Liberalism, not interventionism, will work in Iran

By Jerry Tallmer

Volume 76, Number 33 | January 10 – 16, 2007

Talking Point

No mercy, no farewells: The rush to hang Hussein

Rudyard Kipling and Joseph Conrad and E.M. Forster and Graham Greene — those dry-point surgical anatomists of the White Man’s Burden — yes, and Albert Camus too — all of them put together could not have dreamed up the indecent fast-forward termination of the life’s breath of Saddam Hussein as, in fact, it happened and was captured by, of all things, naturally, the video function in a cell phone.

“We fornicated and read the newspapers” is the way Camus once memorably summed up our era. On the Sunday morning of New Year’s Eve 2007 one could read in a newspaper called The New York Times the withering report by John F. Burns — that fearless, matchless, ultra-professional, ink-stained wretch — on the “surreal and even cinematic” (Burns’s words in a follow-up) premeditated murder of Mr. Hussein. Did I say murder? I meant the hanging. But reading about that obscenity did not induce fornication.

“An execution is not simply death,” Camus wrote in “Reflections on the Guillotine,” the seminal essay that in 1957 or ’58, when I first read it, made up my mind on capital punishment once and for all. “It is just as different from the privation of life as a concentration camp is from prison…. [It] is the most premeditated of murders, to which no criminal’s deed, however calculated, can be compared.”

A great justice of the U.S. Supreme Court, Hugo Black, of Alabama, had one principle above all: He was a First Amendment absolutist. Well, one is either a capital punishment absolutist — against it in all cases, all weathers, all crimes — or one is not. It does not matter how hideous and horrible the criminal and the crime.

I admit this creates some concrete difficulties. I would not have hanged Eichmann, but would I have approved the hanging of Hitler or Goebbels had they not committed suicide? Who knows?

And did something deep within not take secret, ugly pleasure in the upside-down dangling death of Benito Mussolini?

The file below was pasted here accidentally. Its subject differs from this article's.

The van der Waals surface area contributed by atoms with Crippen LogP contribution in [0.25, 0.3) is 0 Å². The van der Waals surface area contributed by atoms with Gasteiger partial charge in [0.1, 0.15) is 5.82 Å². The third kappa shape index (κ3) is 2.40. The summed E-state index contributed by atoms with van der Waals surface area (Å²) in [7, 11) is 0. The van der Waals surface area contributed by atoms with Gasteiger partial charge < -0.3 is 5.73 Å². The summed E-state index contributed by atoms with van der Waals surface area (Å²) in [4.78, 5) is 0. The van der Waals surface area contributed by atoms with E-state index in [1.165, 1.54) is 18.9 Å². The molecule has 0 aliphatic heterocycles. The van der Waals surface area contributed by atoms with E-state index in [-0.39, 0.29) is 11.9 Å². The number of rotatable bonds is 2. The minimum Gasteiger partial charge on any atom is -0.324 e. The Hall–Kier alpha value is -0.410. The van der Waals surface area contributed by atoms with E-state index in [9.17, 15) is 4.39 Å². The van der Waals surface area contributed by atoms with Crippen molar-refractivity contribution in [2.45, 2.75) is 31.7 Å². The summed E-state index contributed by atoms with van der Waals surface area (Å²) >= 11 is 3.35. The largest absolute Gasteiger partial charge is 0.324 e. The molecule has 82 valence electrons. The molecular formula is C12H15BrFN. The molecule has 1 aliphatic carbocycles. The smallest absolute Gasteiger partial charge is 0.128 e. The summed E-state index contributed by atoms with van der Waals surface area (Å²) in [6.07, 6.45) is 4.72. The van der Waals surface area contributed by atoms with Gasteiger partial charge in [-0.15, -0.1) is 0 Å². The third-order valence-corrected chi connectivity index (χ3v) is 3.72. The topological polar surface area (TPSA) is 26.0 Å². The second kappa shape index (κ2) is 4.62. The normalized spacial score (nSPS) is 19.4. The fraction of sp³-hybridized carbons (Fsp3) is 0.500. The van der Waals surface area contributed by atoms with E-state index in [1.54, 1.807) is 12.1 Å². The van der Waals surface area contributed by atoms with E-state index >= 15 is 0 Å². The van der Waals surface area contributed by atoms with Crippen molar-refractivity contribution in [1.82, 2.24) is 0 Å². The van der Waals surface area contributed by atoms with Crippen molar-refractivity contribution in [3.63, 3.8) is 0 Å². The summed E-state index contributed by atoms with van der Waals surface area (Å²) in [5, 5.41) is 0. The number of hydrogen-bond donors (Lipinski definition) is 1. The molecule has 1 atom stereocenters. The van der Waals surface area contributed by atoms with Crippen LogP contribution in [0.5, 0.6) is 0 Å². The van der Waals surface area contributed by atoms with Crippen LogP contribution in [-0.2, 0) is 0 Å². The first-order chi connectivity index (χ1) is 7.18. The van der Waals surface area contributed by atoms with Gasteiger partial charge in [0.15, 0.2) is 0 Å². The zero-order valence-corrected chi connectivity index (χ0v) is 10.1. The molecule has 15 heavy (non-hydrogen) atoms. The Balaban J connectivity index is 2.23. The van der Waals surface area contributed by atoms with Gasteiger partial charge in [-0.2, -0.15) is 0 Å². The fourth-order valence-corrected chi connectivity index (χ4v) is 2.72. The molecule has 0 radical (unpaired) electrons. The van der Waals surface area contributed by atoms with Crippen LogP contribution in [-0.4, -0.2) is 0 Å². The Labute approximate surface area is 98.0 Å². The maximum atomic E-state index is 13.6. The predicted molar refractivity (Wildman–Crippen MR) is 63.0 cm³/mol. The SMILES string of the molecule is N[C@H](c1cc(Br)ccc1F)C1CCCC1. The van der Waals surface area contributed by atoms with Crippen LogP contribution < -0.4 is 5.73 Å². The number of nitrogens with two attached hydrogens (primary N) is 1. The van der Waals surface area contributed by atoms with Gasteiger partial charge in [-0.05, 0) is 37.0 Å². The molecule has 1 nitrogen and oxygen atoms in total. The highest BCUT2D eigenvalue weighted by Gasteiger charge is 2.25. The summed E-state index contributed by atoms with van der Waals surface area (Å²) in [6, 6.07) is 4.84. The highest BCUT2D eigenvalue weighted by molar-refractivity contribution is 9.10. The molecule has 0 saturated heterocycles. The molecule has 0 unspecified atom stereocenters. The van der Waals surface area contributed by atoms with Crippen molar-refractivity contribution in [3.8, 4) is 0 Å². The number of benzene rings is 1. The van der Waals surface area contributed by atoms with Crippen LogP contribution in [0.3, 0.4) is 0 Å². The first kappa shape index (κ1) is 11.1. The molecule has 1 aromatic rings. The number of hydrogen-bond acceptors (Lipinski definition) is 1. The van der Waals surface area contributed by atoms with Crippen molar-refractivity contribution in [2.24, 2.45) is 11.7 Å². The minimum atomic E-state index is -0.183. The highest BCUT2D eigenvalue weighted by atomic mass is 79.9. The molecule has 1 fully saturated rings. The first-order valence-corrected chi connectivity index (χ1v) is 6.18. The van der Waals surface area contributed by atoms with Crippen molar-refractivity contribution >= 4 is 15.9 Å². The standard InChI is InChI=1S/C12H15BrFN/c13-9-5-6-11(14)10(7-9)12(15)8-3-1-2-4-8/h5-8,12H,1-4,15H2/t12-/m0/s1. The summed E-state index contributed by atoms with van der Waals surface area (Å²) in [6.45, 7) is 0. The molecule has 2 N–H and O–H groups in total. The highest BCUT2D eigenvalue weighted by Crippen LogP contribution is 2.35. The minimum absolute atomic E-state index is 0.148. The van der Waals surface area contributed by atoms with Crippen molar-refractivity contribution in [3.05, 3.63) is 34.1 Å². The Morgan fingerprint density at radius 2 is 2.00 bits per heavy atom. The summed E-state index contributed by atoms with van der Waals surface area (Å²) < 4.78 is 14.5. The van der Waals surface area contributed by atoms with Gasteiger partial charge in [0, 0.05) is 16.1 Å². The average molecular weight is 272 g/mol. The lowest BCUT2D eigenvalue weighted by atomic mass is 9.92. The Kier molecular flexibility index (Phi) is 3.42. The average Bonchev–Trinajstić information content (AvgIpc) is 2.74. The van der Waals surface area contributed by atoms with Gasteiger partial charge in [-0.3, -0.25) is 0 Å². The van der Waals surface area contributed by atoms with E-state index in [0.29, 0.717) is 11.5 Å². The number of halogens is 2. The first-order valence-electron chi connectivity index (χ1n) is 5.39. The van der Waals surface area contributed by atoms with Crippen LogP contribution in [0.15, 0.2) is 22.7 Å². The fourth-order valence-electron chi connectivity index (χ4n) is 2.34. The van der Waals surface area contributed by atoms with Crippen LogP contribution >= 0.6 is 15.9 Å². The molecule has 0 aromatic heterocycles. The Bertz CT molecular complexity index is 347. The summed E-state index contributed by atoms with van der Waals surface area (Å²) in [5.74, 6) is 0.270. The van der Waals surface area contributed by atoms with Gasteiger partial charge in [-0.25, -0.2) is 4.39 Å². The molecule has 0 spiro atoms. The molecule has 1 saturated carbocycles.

Ah, but that, you see, was not premeditated and not state-organized a la Kafka. In short, it was a lynching.

Well, then, what about Mussolini’s girlfriend, what’s her name — Clara Petacci? — hanged upside down in that gas station beside him?

That was … unfortunate.

Which brings us back to basics: One is either totally against capital punishment or one is not, even in the case of someone as hideous as the Saddam Hussein who would have killed and gassed and tortured to death as many people as Hitler if only he’d had access to that many.

I further admit that it’s far easier for me — a non-Iraqi, non-Arab, non-Shiite, non-Sunni, non-Muslim, non-Kurd and nonmember of the 21st century’s United States armed forces, 3,000 of whom have died in that faraway hell-scape — to say any of this than someone who lived and suffered cruelly under Saddam.

But I think you don’t have to be Iraqi to deplore what John Burns called the “indecent haste” with which George W. Bush’s bogeyman, dug up out of his mud hole, was rushed to the gallows by a squad of politically adverse Iraqi judges and jailers “without the mercy of family farewells and other spare acts of compassion that lend at least a pretense of civility to executions under law in kinder jurisdictions … a miserable and lonely [death] as stark and undignified as Iraq’s new rulers can devise.”

Undignified — that’s the word. Even the Americans, Graham Greene’s ugly Americans, the managers and fixers and commanders and colonels and C.I.A. boys who dug us into this mess (under Digger-in-Chief George Bush) in the first place, were, according to dispatches, deeply rattled and deeply shocked. Slow down, they said to all concerned — to no avail.

Rush to judgment, rush to the noose and the trapdoor. I think of Camus and Hugo Black and Kipling & Co., and of one other person, former Congressman Herman Badillo, returning dispirited in 1971 from the shooting gallery that Governor Nelson Rockefeller, overriding a panel of mediators, had unloosed at Attica Prison.

“I don’t know what the hurry was,” Badillo wearily said. “There’s always time to die.”

Maybe even Saddam’s executioners will someday learn that haste — indecent haste — makes waste. But do not count on it.